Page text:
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Galaxy S20 vs iPhone 11: Which phone should you buy?

Galaxy S20 vs iPhone 11
(Image credit: Future)

Apple and Samsung have very different definitions of entry-level flagship phones. The iPhone 11 starts at $699, while the Galaxy S20 starts at $999, but there will be plenty of shoppers who will want help deciding which is the best phone for them.

The iPhone 11 enters this contest with a less robust display than the Galaxy S20 (LCD vs OLED). Plus, the Galaxy S20 has 5G connectivity while the iPhone 11 makes due with 4G. However, the iPhone 11 is no slouch, as it offers a powerful A13 Bionic processor, long battery life and great cameras of its own.

Our Galaxy S20 vs iPhone 11 face-off will help you make sense of all the differences between these two premium smartphones.

Galaxy S20 vs iPhone 11: Specs

iPhone 11Galaxy S20
Starting Price$699$999
Display (resolution)6.1-inch LCD (1792 x 828)6.2-inch OLED (3200 x 1440)
CPUA13 BionicSnapdragon 865
Storage64GB, 128GB, 256GB128GB
MicroSD?NoYes, up to 1TB
Rear cameras12-MP wide and 12-MP ultra wide12MP main, 64MP 3x optical telephoto, 12MP ultra-wide
Front camera12MP10MP
Battery3,110 mAh4,000 mAh
Dimensions5.94 x 2.98 x 0.34 inches5.9 x 3 x 0.31 inches
Weight6.8 ounces5.7 ounces

Galaxy S20 vs iPhone 11: Price and availability

The Apple iPhone 11 is currently on sale at all your favorite stores and cell carriers, while the Samsung Galaxy S20 will be available to preorder on February 21, and will then ship to customers and hit store shelves on March 6.

The price of an iPhone 11 starts at $699/£699 for 64GB storage, and maxes out at $849/£849 for 256GB storage, with the 128GB coming in the middle at $749/£749.

The Galaxy S20 comes in a single storage variant (128GB) which costs $999, a $350 difference compared to the equivalent iPhone 11. That’s a big price gap that may put a lot of people off the Samsung phone instantly, but there are some good reasons why spending the extra money could be worth it, as you'll see below.

It's worth adding that there are two other, larger versions of the Galaxy S20 available for sale: the 6.7-inch, $1,199 Galaxy S20 Plus and 6.9-inch, $1,399 Galaxy S20 Ultra. Likewise, Apple also offers the 5.8-inch, $999 iPhone 11 Pro and 6.5-inch, $1,099 iPhone 11 Pro Max.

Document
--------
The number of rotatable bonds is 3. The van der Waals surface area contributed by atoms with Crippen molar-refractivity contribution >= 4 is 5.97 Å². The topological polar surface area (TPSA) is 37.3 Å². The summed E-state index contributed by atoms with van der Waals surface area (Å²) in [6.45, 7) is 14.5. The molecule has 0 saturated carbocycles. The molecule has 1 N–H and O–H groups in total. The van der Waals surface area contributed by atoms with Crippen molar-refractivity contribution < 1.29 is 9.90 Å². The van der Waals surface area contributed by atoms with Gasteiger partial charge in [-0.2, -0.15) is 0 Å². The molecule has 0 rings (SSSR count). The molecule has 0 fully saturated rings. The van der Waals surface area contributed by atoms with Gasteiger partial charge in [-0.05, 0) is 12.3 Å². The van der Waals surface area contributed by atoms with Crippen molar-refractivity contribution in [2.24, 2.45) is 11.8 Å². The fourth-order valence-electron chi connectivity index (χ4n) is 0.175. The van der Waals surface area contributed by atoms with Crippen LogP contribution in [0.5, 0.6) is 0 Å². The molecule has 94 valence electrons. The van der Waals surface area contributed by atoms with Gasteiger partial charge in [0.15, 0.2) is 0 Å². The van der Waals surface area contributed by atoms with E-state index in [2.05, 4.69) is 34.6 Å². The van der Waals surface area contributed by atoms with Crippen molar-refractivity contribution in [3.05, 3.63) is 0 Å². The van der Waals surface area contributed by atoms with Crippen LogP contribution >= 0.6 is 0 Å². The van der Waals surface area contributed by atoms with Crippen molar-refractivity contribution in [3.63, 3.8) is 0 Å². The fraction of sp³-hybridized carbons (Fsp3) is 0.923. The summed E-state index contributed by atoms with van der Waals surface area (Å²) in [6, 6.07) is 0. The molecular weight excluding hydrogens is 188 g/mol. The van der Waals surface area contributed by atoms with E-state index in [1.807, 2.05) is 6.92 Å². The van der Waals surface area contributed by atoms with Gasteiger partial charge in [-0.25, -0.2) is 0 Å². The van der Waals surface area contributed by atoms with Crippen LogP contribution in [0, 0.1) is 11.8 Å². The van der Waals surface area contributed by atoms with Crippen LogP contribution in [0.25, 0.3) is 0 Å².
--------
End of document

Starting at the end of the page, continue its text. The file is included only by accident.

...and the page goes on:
(Image credit: Tom's Guide)

Galaxy S20 vs iPhone 11: Design

Beauty is of course in the eye of the beholder, but there are some objective things we can point out about the designs of these two phones.

Both phones are of a similar size, with the Galaxy S20 featuring a 6.2-inch screen and the iPhone 11 a 6.1-inch display. However, the punch-hole of the Galaxy S20 means the screen feels a lot larger than the notched one on the iPhone 11; the camera is less obtrusive if you’re trying to watch a video or play a game.

On the back, both phones have a large camera bump in the top left corner, but are made with different design philosophies. Apple’s tried to make the bump blend in by making it the same color as the body of the phone, while Samsung has colored the inside of the bump in black, meaning you can’t miss the presence of the rear sensors no matter which color option you choose.

Speaking of color choice, there’s six different options for the iPhone 11, including white and black for the traditionalists, and green, yellow, purple and Product Red for those looking for something more striking. The S20 has three colors — Cloud Pink, Cloud Blue and Cosmic Gray. It’s a smaller selection, but at least it still covers the two basic categories of subtler and louder hues. 

(Image credit: Tom's Guide)

Galaxy S20 vs iPhone 11: Display

As mentioned before, the two phones have roughly equivalent screen sizes; 6.1 inches for the iPhone, 6.2 inches for the S20. However, the S20 has an OLED display, while the iPhone 11 makes do with LCD. That will in theory make the S20's panel far more visually striking, though the iPhone may still have the upper hand in terms of brightness.

Also giving the S20 an advantage is its 120Hz refresh rate, making videos look smoother and scrolling feel completely different to how it is on the 60Hz iPhone screen. This 120Hz mode will unfortunately come with the downside of a lower resolution to conserve battery life, but just having the option is still a mark in favor of the S20 in this category.

(Image credit: Tom's Guide)

Galaxy S20 vs iPhone 11: Cameras

This is an area where the S20 really starts to justify its extra cost. On the back of the S20, you’ll find a 12MP main sensor, a 64MP 3x telephoto zoom sensor and a 12MP ultra-wide sensor. The iPhone 11 sports a 12MP main camera and a 12MP ultra-wide camera — meaning that while it matches the quality of the S20’s normal and wide photos on paper, it can’t compete at all for zoom pictures, because Apple restricts its 12MP 2x optical telephoto lens for iPhone 11 Pro models only.

There’s a small discrepancy in the other direction on the front of these devices. The iPhone 11 uses a single 12MP selfie camera, while the S20’s sensor is 10MP. That’s not a huge difference, but it could matter if you want the highest quality selfies possible.